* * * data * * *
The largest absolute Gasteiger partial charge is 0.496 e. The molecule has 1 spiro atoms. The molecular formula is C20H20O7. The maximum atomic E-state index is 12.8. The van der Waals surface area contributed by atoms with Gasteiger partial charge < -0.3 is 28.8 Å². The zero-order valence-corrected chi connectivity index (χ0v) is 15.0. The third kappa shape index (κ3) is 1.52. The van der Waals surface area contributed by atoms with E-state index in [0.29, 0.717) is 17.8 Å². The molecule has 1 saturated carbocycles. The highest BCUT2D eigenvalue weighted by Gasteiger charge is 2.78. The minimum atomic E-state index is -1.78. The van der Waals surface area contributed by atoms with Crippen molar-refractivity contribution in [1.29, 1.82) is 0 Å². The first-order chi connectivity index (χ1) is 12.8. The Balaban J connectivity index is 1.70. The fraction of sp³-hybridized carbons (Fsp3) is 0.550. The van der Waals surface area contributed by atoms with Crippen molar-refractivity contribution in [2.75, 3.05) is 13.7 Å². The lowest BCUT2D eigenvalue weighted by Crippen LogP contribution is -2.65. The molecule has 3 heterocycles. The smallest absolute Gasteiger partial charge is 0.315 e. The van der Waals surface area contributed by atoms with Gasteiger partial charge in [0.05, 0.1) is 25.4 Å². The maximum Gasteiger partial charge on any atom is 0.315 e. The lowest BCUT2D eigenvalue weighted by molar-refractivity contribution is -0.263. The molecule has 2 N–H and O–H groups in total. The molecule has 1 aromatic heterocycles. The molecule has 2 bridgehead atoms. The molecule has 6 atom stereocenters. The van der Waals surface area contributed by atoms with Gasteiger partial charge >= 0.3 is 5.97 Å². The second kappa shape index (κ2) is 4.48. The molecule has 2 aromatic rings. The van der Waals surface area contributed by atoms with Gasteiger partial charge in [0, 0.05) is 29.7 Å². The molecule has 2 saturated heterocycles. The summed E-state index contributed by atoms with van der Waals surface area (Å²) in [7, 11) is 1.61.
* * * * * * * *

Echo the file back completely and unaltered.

The largest absolute Gasteiger partial charge is 0.496 e. The molecule has 1 spiro atoms. The molecular formula is C20H20O7. The maximum atomic E-state index is 12.8. The van der Waals surface area contributed by atoms with Gasteiger partial charge < -0.3 is 28.8 Å². The zero-order valence-corrected chi connectivity index (χ0v) is 15.0. The third kappa shape index (κ3) is 1.52. The van der Waals surface area contributed by atoms with E-state index in [0.29, 0.717) is 17.8 Å². The molecule has 1 saturated carbocycles. The highest BCUT2D eigenvalue weighted by Gasteiger charge is 2.78. The minimum atomic E-state index is -1.78. The van der Waals surface area contributed by atoms with Crippen molar-refractivity contribution in [1.29, 1.82) is 0 Å². The first-order chi connectivity index (χ1) is 12.8. The Balaban J connectivity index is 1.70. The fraction of sp³-hybridized carbons (Fsp3) is 0.550. The van der Waals surface area contributed by atoms with Crippen molar-refractivity contribution in [2.75, 3.05) is 13.7 Å². The lowest BCUT2D eigenvalue weighted by Crippen LogP contribution is -2.65. The molecule has 3 heterocycles. The smallest absolute Gasteiger partial charge is 0.315 e. The van der Waals surface area contributed by atoms with Gasteiger partial charge in [0.05, 0.1) is 25.4 Å². The maximum Gasteiger partial charge on any atom is 0.315 e. The lowest BCUT2D eigenvalue weighted by molar-refractivity contribution is -0.263. The molecule has 2 N–H and O–H groups in total. The molecule has 1 aromatic heterocycles. The molecule has 2 bridgehead atoms. The molecule has 6 atom stereocenters. The van der Waals surface area contributed by atoms with Gasteiger partial charge >= 0.3 is 5.97 Å². The second kappa shape index (κ2) is 4.48. The molecule has 2 aromatic rings. The van der Waals surface area contributed by atoms with Gasteiger partial charge in [0, 0.05) is 29.7 Å². The molecule has 2 saturated heterocycles. The summed E-state index contributed by atoms with van der Waals surface area (Å²) in [7, 11) is 1.61.